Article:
I can really measure my impact

I can really measure my impact

24-years-old Jerop Limo from Kenya dedicates her life to motivating her peers in living positively. We spoke with her about challenges in treatment adherence for young people, the impact she creates  with her work, and the long road she traveled herself to become the strong, radiant peer educator that she now is. “I owe it to myself that no one with HIV lives in fear because of HIV”. Meet Jerop!

What makes it difficult for young people to keep taking HIV medication?

Test & treat
There are multiple reasons. First of all, you don’t just test and immediately put someone into care. Neither should it be that you just collect your medication and go home. It’s a process, whereby young people don’t want to talk to older people, they want to talk to you. Seeing that I am doing well inspires others to take their medication.

Stigma
Furthermore, stigma is a big issue in Kenya. It holds you back from everything. Especially young people are judged. As peer educators we are encouraging young people to accept themselves, to love themselves, because self-stigma is the biggest issue.

18+
When you turn 18 everyone assumes you are grown up enough to take your drugs yourself and eat well. But at this age, young people want to fit in, want to enjoy life, and feel that HIV limits them. They don’t even know how to disclose. So if there is no one to support them, they tend to drift back.

Unfortunately, peer educators stop because of lack of stipends. As a result, community support groups fall apart and young people have no one to relate to.

Jerop interacting with fellow peer educators
Jerop interacting with fellow peer educators
Jerop interacting with fellow peer educators
Jerop interacting with fellow peer educators

What happened when you found out to be living with HIV?

A lot to deal with
When I was five years old my mother was subjected to violence because of her HIV status. My younger sister also passed away because of HIV a year later. It was a lot to deal with. So when I found out my status - I was around 10 years old- I was really scared because I thought I had to go through all the things my mom had gone through.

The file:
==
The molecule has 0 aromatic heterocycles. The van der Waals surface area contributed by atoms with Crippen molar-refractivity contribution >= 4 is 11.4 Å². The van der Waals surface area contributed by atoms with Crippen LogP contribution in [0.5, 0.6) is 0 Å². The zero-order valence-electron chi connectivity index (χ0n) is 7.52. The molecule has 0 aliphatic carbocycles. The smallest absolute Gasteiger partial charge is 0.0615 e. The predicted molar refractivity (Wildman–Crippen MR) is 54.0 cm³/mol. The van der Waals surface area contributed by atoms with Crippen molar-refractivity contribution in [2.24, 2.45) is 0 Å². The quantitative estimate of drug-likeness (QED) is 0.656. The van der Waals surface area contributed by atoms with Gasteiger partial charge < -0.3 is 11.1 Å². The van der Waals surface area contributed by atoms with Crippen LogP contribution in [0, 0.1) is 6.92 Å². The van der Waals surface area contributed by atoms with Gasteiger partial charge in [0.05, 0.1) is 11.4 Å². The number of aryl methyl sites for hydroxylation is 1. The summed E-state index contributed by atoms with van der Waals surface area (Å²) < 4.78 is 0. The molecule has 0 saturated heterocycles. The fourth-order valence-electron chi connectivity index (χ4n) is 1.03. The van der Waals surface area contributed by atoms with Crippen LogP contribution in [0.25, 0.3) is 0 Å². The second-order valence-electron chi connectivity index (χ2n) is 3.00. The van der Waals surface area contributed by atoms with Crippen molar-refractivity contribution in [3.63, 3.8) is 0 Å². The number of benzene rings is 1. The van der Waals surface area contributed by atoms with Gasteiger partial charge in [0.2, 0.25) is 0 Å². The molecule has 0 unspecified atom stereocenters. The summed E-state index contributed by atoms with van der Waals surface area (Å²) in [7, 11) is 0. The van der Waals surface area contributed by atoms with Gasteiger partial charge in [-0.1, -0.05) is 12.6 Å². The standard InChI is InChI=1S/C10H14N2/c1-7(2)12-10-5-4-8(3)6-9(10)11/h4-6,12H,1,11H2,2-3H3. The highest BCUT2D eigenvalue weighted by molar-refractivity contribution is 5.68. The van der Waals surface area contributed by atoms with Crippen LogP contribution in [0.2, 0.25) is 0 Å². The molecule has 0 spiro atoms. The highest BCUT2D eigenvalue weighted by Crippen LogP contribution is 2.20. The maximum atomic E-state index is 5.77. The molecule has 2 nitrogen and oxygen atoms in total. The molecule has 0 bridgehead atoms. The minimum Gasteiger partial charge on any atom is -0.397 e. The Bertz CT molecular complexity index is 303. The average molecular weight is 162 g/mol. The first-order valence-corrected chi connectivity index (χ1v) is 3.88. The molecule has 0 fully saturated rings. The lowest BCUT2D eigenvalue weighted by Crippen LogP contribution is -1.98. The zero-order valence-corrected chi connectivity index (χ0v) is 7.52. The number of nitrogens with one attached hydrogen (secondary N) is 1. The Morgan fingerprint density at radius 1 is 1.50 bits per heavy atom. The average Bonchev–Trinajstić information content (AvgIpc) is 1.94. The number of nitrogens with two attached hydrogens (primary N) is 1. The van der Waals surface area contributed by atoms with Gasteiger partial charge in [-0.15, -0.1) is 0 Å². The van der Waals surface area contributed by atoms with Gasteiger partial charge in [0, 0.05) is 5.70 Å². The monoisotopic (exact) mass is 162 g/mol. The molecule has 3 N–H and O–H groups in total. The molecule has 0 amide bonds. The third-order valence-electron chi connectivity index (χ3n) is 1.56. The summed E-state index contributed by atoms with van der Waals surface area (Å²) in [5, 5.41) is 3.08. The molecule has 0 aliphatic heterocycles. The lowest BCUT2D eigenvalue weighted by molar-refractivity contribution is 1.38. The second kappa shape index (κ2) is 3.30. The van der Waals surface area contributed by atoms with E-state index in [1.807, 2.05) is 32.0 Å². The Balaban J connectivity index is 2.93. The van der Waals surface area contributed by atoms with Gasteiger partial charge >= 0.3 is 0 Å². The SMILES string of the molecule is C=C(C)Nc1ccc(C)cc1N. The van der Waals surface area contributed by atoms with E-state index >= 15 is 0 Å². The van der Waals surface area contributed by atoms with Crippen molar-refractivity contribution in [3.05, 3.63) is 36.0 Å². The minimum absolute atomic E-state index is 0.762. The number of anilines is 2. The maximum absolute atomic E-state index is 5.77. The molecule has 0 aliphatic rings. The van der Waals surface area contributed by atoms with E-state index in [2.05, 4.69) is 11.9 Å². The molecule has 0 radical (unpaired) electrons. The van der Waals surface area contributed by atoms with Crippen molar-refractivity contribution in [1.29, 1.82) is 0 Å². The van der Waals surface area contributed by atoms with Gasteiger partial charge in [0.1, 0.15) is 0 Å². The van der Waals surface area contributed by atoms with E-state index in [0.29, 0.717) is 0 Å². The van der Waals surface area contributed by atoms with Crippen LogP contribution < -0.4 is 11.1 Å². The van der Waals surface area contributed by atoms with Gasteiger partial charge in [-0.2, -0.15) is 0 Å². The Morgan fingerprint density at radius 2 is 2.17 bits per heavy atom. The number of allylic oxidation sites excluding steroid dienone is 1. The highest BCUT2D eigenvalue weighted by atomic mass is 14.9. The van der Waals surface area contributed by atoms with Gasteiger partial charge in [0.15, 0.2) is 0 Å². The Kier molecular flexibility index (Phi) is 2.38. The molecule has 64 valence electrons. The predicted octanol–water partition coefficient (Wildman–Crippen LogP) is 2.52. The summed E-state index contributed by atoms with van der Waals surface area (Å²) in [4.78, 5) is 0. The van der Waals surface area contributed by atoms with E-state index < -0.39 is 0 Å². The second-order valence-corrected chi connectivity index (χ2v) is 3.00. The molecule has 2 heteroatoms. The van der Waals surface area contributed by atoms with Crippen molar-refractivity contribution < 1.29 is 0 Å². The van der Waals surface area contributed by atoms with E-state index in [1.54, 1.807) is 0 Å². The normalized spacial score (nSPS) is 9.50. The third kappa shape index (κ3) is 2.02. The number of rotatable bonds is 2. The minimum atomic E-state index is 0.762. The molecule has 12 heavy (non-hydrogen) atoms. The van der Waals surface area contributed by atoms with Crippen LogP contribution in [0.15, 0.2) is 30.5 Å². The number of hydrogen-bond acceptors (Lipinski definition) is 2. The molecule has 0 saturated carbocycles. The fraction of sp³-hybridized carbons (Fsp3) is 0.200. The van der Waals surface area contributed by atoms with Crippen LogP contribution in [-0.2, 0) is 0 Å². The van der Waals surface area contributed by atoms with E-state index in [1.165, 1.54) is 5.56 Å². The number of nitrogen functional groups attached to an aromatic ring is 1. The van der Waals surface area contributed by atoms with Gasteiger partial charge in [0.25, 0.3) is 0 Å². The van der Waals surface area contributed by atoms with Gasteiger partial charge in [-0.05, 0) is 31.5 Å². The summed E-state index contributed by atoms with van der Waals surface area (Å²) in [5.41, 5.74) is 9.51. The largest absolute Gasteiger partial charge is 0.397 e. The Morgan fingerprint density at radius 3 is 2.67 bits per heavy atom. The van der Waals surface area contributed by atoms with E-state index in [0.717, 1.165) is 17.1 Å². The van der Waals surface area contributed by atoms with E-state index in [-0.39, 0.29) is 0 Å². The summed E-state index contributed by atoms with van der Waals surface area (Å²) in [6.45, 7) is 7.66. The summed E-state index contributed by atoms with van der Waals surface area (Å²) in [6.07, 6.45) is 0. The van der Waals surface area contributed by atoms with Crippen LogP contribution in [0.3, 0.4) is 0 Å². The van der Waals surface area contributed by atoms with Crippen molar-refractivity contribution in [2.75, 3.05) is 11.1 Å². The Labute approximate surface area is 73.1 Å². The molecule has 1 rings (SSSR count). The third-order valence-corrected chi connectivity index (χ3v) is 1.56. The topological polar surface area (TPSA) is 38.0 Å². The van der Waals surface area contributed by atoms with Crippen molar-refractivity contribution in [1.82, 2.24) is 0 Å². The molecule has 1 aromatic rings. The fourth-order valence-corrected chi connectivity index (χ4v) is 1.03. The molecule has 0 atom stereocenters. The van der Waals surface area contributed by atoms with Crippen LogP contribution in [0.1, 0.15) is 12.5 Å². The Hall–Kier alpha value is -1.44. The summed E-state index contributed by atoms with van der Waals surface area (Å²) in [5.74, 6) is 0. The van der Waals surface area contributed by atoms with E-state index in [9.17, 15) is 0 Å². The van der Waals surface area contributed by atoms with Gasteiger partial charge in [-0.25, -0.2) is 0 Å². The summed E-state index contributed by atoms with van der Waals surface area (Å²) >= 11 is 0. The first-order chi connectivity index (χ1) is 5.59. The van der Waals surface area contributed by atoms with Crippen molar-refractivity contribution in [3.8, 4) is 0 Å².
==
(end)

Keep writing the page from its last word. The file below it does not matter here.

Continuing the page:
I ran out
It took me a really long time to accept my status and take my medication. One time in high school, the drugs fell out of my bag and someone shouted ‘those are ARVs!’. I ran out and started crying. The following day everyone was talking about it and it affected me in the worst way.

Not alone
I decided to stand up and talk about everything in my head. Everyone was shocked, including the teachers. I owe it to myself that no one with HIV lives in fear because of HIV. So my motivation has been there ever since I was in school. I created a support group in high school for people living with HIV. They came to talk to me, we shared and we stuck by each other. I was not alone anymore.

I was not alone anymore 
- Jerop initiated an HIV support group in high school

What is the impact of your peer education activities?

Blogger
The impact it had on people at school has been great, they are telling me that I do great work. It has helped me to know that the community can also support people living with HIV as long as they are informed.

I have been sharing my story on social media and I’m a blogger. Reactions on my posts are massive, people ask how I got the courage, when I would share my next blog, they want to talk to me and meet me to share their own experiences. This highly motivates me.

Viral load
When I became a peer educator at a health facility, the adherence in terms of young people’s viral load was around 50%. When I left it was 86%, so many of them had improved. And in support groups, women much older than me feel comfortable to ask me anything and tell me to take care of their children. When parents trust you with their children it is something.

So I can really measure my impact. This keeps me going and pushing.

No young person living with HIV needs to feel limited and everyone can live a full fulfilling life - Jerop

 

What is your mission towards the future?

No young person living with HIV needs to feel limited and everyone can live a full fulfilling life. I currently study counseling and psychology and I would like to continue counseling young people. There is a need for more peer educators so I want to train many young people. I will push to ensure we have peer educators in as many facilities as possible. I also see my future leading my own project in Kenya for young women living with HIV.

About Jerop Limo

Jerop works for Ambassadors for Youth and Adolescent Reproductive Health Programme (AYARHEP) as peer educator. AYARHEP is partner in th YouthWise project, that aims to amplify the voices of young people living with HIV in Kenya and Malawi to enable them to practice self-care and fulfil their sexual and reproductive health and rights needs. 

Jerop in front of a brick wall
Jerop Limo
Jerop in front of a brick wall
Jerop Limo

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